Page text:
A wheelbarrow helps you transport loads of mulch, rocks, and other bulky items, making gardening and yard work easier to manage. “A wheelbarrow is a huge time saver, giving you an easy-to-move, tough container to haul everything from autumn leaves to rocks,” says Veronica Lorson Fowler, a master gardener in Iowa, former garden editor for Better Homes and Gardens Special Interest Publications, and author of several books about gardening. “If you plan on doing anything in your yard beyond a few pots, you probably would benefit from a wheelbarrow.”
In addition to consulting with Fowler, we researched dozens of options to find the best wheelbarrows, evaluating them on material, capacity, maneuverability, sturdiness, and assembly requirements. Our best overall pick is the True Temper Wheelbarrow with Steel Handles and Flat Free Tire, which stands out for its affordability, sturdy construction, and comfortable handles.
Here are the best wheelbarrows.
Best Overall: True Temper 6 Cubic Foot Wheelbarrow With Steel Handles and Flat Free Tire
The True Temper Wheelbarrow is a spacious, sturdy wheelbarrow that makes challenging yard work more manageable. It outshines the competition in durability and design, so we think it's an ideal option for large hauls and extensive use with minimal discomfort.
The tray has a capacity of 6 cubic feet, enough to transport all the gravel, dirt, leaves, twigs, and any other debris you need to haul. This compartment also has a curve in the design to make depositing and distributing materials much easier. Special grips on the handles increase comfort and make long-term usage less taxing.
Another considerable strength of the True Temper Wheelbarrow is its made-to-last construction. The steel tray is tough against temperature extremes and impact, and its dark gray exterior also hides dirt and age over time. If punctured, the 15.5-inch solid rubber tire won't flatten (and never needs refilling), and the rugged undercarriage can handle a lot of wear and tear over difficult terrain. While this model requires assembling, it will be well worth the time since this wheelbarrow will last for many seasons to come.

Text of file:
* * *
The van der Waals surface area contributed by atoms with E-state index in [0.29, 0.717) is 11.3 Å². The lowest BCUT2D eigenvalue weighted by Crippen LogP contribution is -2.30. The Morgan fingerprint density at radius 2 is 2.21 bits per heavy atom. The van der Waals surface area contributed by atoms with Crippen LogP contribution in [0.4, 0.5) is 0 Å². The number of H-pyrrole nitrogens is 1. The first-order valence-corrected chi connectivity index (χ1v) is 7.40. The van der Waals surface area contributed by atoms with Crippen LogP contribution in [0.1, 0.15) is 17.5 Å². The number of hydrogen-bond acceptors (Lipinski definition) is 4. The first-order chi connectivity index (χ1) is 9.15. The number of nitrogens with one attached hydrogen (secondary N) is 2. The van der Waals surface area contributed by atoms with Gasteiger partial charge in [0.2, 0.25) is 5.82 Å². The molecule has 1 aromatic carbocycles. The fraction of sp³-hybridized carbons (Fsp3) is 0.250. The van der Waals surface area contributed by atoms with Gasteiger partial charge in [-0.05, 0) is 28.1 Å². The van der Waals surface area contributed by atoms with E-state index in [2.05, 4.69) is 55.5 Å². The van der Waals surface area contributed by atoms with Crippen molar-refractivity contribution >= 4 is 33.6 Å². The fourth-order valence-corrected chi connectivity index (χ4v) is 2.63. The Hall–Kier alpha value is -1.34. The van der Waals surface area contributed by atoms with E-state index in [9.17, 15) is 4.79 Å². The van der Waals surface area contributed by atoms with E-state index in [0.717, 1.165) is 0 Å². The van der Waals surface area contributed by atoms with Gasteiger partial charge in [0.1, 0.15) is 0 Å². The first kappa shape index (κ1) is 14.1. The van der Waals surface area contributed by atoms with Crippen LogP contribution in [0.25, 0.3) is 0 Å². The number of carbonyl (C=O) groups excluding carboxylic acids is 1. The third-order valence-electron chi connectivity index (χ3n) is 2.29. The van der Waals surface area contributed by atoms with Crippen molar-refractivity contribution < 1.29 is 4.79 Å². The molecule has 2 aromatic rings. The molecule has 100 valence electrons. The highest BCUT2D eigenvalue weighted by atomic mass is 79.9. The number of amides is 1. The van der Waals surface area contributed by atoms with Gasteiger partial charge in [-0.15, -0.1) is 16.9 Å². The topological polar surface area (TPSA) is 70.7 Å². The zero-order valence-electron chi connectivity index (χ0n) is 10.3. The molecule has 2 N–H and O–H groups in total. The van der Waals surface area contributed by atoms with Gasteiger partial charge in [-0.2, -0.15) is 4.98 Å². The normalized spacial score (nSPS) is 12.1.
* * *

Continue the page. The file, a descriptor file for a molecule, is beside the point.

Price at time of publish: $139
Best Budget: Garden Star Garden Barrow Dual-Wheel Wheelbarrow
Loop handle for maneuverability
Easy to assemble
Some complaints of defective bolts and underinflated tires
“If you just want to haul mulch or collect weeds, a light plastic wheelbarrow might be easier to maneuver, especially for smaller or older gardeners,” says Veronica Lorson Fowler, master gardener and author of several gardening books. Which is why this affordable, basic wheelbarrow from Garden Star is a solid choice for light-duty jobs, as well as storage: It can either stand upright or be hung on a wall.
Its lightweight design combined with a loop handle makes it easy to lift and maneuver. Despite weighing only 20 pounds, this wheelbarrow can carry an impressive 300 pounds. Measuring roughly 27 inches long, 25 inches wide, and 8 inches deep, the polyurethane tray is on the smaller side. However, it’s great for transporting a few bags of mulch, soil, and other landscaping materials. It’s also ideal for hauling, weeding, and smaller garden products.
Although the dual tires are air-filled (rather than flat-free), they are sturdy and easy to turn (although you may need to fill them with air frequently).
Assembling this wheelbarrow is fairly simple, requiring only six bolts, but we have noted that some bolts may be defective or ill-fitting.
Price at time of publish: $92
Best Traditional: Best Choice Products Dual-Wheel Home Wheelbarrow
Easy to maneuver
Thick, padded handlebar
Handlebar doubles as stand
Sits upright for compact storage
Plastic isn't the most durable option
This versatile, dual-wheel wheelbarrow from Best Choice Products is an excellent option for light-duty gardening tasks. The bin is made of plastic, which is prone to cracking under pressure or in extreme temperatures. However, it’s supported by a powder-coated steel frame that enhances durability. This wheelbarrow holds 5 cubic feet and up to 330 pounds of bricks, gravel, soil, mulch, and other landscaping materials.
While the rubber tires are inflatable (as opposed to flat-free), they're notably sturdy and suitable for various terrains. The plush, padded handlebar makes for comfy maneuvering, and it doubles as a stand for stationary use. Although assembly is fairly simple, we noted that on some occasions, bolts and holes didn’t align properly. When not in use, this wheelbarrow sits upright for compact storage.
Price at time of publish: $114
Best Heavy-Duty: Jackson 6 Cubic Foot Steel Wheelbarrow With Flat-Free Tire
If you want something that works as hard as you do, you can't go wrong with a Jackson wheelbarrow. Todd Farber, garden expert and owner of Garden Guy, recommends this heavy-duty steel option, which has a tip-resistant design, and contractor-grade undercarriage. Make no mistake: This is a commercial-grade product and suited for big jobs, requiring large, heavy loads.